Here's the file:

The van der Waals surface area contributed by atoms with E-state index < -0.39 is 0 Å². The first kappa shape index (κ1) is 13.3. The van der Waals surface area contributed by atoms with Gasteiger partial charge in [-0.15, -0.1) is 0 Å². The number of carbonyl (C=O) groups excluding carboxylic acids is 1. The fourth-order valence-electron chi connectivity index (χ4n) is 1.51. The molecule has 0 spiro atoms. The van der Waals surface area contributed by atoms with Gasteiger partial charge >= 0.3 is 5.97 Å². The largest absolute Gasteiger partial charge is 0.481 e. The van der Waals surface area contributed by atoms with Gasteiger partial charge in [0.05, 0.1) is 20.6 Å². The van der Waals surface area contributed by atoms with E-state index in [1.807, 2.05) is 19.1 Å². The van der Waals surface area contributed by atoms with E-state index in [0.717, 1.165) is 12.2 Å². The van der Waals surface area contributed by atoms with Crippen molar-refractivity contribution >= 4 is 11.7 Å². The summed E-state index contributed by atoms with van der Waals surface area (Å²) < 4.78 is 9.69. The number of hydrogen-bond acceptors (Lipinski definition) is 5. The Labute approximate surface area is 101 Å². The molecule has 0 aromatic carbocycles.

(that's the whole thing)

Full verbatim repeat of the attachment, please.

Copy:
The van der Waals surface area contributed by atoms with E-state index < -0.39 is 0 Å². The first kappa shape index (κ1) is 13.3. The van der Waals surface area contributed by atoms with Gasteiger partial charge in [-0.15, -0.1) is 0 Å². The number of carbonyl (C=O) groups excluding carboxylic acids is 1. The fourth-order valence-electron chi connectivity index (χ4n) is 1.51. The molecule has 0 spiro atoms. The van der Waals surface area contributed by atoms with Gasteiger partial charge >= 0.3 is 5.97 Å². The largest absolute Gasteiger partial charge is 0.481 e. The van der Waals surface area contributed by atoms with Gasteiger partial charge in [0.05, 0.1) is 20.6 Å². The van der Waals surface area contributed by atoms with E-state index in [1.807, 2.05) is 19.1 Å². The van der Waals surface area contributed by atoms with E-state index in [0.717, 1.165) is 12.2 Å². The van der Waals surface area contributed by atoms with Crippen molar-refractivity contribution >= 4 is 11.7 Å². The summed E-state index contributed by atoms with van der Waals surface area (Å²) < 4.78 is 9.69. The number of hydrogen-bond acceptors (Lipinski definition) is 5. The Labute approximate surface area is 101 Å². The molecule has 0 aromatic carbocycles.